That seemed a bit hard to swallow. The president had taken pride in the viewership ratings of the rebooted Roseanne Show, claiming in a March rally that its success "was about us". He even called Barr - an outspoken supporter of the president - to offer his congratulations.

On Wednesday, Mr Trump broke his silence. What he tweeted was that he had been slighted by ABC because he never received an apology for unnamed disparagements. What he didn't express was any sort of condemnation of Barr's racist tweet.

Mr Trump has often been criticised for an apparent unwillingness to address episodes of racial discrimination or hostility. Following violence at a white nationalist rally in Charlottesville, Virginia, in which one counter-protester was killed, the president assigned blame to both sides. He noted that there were "good people" among those chanting racist and anti-Semitic slogans in a torchlight rally the night before the clashes.

With his tweet, Mr Trump will face renewed pressure to explicitly denounce Barr's comments. After embracing the comedian as a voice for his movement, however, the president may find such a step difficult to manage.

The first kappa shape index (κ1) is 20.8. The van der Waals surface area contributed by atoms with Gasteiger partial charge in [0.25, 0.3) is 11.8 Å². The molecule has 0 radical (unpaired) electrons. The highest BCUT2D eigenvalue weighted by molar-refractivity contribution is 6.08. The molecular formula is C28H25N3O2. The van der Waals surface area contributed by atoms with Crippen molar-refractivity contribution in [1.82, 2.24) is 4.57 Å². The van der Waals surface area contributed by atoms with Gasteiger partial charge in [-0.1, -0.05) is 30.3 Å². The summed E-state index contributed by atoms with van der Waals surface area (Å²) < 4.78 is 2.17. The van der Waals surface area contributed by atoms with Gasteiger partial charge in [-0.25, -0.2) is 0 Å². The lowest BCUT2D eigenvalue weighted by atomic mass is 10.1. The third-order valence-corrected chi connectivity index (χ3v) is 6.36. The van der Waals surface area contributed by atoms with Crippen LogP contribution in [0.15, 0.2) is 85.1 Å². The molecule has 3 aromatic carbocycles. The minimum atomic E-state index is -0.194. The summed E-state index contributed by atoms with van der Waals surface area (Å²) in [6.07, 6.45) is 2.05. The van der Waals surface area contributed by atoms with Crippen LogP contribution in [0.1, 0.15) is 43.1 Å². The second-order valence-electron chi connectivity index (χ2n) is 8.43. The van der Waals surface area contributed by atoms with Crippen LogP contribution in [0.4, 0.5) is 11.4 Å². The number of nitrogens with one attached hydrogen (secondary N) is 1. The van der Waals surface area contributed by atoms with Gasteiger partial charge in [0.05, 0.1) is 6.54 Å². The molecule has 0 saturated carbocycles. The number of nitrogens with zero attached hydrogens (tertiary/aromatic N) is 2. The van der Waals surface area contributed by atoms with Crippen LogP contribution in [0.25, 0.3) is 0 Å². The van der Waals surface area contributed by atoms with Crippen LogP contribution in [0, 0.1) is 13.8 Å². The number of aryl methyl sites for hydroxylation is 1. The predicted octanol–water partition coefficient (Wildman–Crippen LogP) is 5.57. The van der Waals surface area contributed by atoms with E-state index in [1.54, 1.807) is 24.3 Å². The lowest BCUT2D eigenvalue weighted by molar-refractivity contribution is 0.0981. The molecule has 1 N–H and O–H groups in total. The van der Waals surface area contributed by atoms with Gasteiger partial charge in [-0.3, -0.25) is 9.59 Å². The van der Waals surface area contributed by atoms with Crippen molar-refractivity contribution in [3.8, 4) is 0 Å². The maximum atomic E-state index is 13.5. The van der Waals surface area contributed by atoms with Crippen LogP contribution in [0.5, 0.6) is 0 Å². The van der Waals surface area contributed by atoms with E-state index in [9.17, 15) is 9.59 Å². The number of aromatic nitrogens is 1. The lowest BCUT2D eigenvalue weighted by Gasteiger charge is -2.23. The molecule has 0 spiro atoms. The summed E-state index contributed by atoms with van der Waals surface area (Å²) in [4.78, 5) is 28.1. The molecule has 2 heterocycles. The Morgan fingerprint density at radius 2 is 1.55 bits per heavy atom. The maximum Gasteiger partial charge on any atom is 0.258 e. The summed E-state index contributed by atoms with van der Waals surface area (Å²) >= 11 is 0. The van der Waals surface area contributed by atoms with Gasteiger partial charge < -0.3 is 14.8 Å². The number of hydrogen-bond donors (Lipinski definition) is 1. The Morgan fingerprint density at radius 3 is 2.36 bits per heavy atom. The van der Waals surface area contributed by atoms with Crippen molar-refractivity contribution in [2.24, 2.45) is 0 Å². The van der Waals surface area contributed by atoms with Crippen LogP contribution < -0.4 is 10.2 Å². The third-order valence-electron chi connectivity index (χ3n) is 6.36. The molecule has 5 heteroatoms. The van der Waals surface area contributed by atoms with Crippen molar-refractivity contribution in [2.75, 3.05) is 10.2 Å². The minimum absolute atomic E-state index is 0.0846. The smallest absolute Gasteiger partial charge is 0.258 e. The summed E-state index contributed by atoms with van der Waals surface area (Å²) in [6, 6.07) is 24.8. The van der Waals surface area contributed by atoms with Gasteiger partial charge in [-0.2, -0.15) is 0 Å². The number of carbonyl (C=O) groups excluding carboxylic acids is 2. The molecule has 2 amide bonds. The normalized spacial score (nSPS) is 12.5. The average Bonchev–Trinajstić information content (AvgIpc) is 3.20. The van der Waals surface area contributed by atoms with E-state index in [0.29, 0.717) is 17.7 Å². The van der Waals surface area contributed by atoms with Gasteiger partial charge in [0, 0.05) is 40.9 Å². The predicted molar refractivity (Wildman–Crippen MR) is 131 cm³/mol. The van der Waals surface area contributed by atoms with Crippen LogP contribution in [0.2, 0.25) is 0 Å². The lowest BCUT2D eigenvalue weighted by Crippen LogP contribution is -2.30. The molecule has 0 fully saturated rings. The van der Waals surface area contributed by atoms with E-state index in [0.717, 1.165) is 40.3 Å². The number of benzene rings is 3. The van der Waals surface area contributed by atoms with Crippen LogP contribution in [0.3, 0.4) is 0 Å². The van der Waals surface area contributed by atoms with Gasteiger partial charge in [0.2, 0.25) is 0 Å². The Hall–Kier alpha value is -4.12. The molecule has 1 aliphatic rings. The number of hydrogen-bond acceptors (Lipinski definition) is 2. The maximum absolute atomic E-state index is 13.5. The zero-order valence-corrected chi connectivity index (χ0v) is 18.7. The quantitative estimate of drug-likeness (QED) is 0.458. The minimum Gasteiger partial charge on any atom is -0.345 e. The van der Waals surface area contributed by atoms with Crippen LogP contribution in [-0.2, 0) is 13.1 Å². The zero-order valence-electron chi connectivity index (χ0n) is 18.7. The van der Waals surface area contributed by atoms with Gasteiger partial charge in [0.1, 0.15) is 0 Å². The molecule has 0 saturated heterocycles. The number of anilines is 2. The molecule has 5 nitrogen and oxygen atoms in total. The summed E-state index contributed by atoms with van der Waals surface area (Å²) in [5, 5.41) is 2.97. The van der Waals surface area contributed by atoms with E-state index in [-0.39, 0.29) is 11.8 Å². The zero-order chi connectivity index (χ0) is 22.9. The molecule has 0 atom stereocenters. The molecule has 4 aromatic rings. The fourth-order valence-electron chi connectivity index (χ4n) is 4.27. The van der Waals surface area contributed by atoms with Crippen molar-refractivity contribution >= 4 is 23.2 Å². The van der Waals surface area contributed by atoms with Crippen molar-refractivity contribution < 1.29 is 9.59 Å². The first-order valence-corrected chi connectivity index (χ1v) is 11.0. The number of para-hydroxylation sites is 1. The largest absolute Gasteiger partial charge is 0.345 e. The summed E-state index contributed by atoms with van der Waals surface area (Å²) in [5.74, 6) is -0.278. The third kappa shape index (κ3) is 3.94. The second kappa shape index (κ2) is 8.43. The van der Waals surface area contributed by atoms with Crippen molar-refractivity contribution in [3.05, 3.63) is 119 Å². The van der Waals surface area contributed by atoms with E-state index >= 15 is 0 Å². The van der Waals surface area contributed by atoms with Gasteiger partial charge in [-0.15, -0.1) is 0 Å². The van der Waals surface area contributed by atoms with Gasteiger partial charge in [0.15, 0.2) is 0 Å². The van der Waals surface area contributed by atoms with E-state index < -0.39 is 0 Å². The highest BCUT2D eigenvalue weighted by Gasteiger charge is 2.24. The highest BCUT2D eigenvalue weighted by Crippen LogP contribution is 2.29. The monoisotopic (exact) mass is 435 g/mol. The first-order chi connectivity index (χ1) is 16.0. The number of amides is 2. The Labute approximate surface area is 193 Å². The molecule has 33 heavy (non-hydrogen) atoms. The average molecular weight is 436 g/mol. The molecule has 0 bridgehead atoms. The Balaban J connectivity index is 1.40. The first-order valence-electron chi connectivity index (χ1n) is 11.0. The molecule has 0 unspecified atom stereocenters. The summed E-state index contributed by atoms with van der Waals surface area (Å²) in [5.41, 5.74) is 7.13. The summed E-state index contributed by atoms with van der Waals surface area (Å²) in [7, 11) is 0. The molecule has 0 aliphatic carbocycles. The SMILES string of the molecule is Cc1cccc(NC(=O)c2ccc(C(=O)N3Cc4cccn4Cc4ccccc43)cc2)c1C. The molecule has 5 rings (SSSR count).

The 65-year-old entertainer wrote on Tuesday she was "leaving Twitter", but returned shortly after with a string of tweets addressing the cancellation of her sitcom.

"I will handle my sadness the way I want to," she said. "I'm tired of being attacked and belittled more than other comedians who have said worse."

Image copyright AFP
Image caption The return of Roseanne was as short-lived as it was spectacular

Barr also said that not only had her new series been axed, but also that older reruns of the sitcom had been cancelled by other networks.

A spokesman for Viacom, which owns various networks including Paramount, earlier said it would stop airing old episodes. The streaming service Hulu also said it would be removing the sitcom from its library.

What's the reaction?

Speaking at a prescheduled MSNBC town hall event on racism, Mrs Jarrett said the Roseanne Barr controversy was "a teaching moment".

She added: "I'm fine, I'm worried about all the people out there who don't have a circle of friends and followers coming to their defence."

She said that Robert Iger, chief executive of Disney, ABC's parent company, had called her to apologise and said he had "zero tolerance" for Barr's tweet.

Following ABC's cancellation notice, Barr's talent agency ICM Partners dropped her as a client.

Sara Gilbert, who plays daughter Darlene on the series, posted on Twitter that Barr's comments were "abhorrent".

Emma Kenney, who plays Darlene's daughter Harris, said "the racist and distasteful comments from Roseanne are inexcusable", adding: "Bullies do not win. Ever."

Danny Zuker, a writer for the original 1988 Roseanne show, said it was "nauseating" to see what Barr had become.

Her hit sitcom's premiere in March pulled in more than 25 million people, with delayed viewing counted in.

The comedy series won conservative plaudits because Barr plays a supporter of Mr Trump, a group largely ignored by Hollywood.

The best way to get news on the go

Download the BBC News App.

More on this story